The individual experiencing mild cognitive problems may say they cannot “find the right words” to express what they are thinking on a frequent basis. They may have a hard time naming familiar objects or joining conversations with latent speech. Or struggle when following complex instructions.

CBD for Alzheimers

Middle Stage

In stage 2, or the middle stage of Alzheimer’s disease progression, the difficulties that patients face become very apparent to themselves and those around them. This is when activities of daily living, such as driving, self-care, and hygiene, and social, and behavioral symptoms of dementia become disruptive for the individual.

Some of the worsening symptoms of stage 2 or middle-stage Alzheimer’s disease include:

  • Severe memory loss.
  • Disorientation and confusion.
  • Disrupted communication and concentrated focus skills.
  • Marked personality and mood changes.
  • Wandering and becoming lost.
  • Struggle with daily tasks, such as washing, dressing, and food preparation.

It is in stage 2 of Alzheimer’s disease that the majority of patients are diagnosed. This is because the symptoms are very pronounced, and the person’s ability to care for themself becomes compromised. Middle stage Alzheimer’s patients with dementia require assistive care, which is usually provided by family members or other caregivers at home, for as long as it is safe for the patient to live independently.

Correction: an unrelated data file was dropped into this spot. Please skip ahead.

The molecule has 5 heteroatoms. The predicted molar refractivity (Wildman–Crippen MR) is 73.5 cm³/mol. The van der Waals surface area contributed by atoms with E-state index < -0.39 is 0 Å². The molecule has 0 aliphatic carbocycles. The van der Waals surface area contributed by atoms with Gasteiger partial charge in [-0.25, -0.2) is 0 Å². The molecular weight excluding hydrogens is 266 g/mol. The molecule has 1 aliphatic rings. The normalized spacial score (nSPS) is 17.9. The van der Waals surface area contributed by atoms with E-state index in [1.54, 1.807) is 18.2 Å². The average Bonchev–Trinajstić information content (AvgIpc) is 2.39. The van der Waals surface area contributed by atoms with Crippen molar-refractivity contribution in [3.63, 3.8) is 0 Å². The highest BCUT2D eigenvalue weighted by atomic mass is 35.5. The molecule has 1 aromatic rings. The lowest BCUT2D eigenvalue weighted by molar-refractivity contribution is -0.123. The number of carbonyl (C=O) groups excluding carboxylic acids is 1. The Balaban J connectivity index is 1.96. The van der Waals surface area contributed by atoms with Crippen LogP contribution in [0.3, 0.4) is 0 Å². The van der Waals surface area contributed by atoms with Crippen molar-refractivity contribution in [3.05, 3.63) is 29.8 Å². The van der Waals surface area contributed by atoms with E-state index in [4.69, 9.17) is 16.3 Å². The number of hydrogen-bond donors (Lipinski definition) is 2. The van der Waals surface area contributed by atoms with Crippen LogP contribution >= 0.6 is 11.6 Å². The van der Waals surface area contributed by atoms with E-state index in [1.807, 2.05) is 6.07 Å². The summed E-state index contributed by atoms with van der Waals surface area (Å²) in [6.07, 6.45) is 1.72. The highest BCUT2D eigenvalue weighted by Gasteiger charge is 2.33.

Alzheimers disease and CBD DocCBD

Late Stage

When a patient enters the late stage or stage 3 of Alzheimer’s disease, the full impact of damaged neurons causes cognitive decline, physically disabling symptoms, and potentially life-threatening health complications.

The progression of severe dementia and other symptoms of Alzheimer’s disease can be broken down into two categories, indicating cognitive/psychological symptoms of dementia and physical impairments:

Communication and Psychological Impairment

  • Severe memory loss, including the inability to recognize spouse or other loved ones, and problems remembering personal history or events.
  • Deterioration of language skills and more reliance on nonverbal communication or gestures.
  • Personality changes with increased agitation, aggression, or nervous behaviors such as fidgeting, pacing, or hand-wringing.

Physical Impairments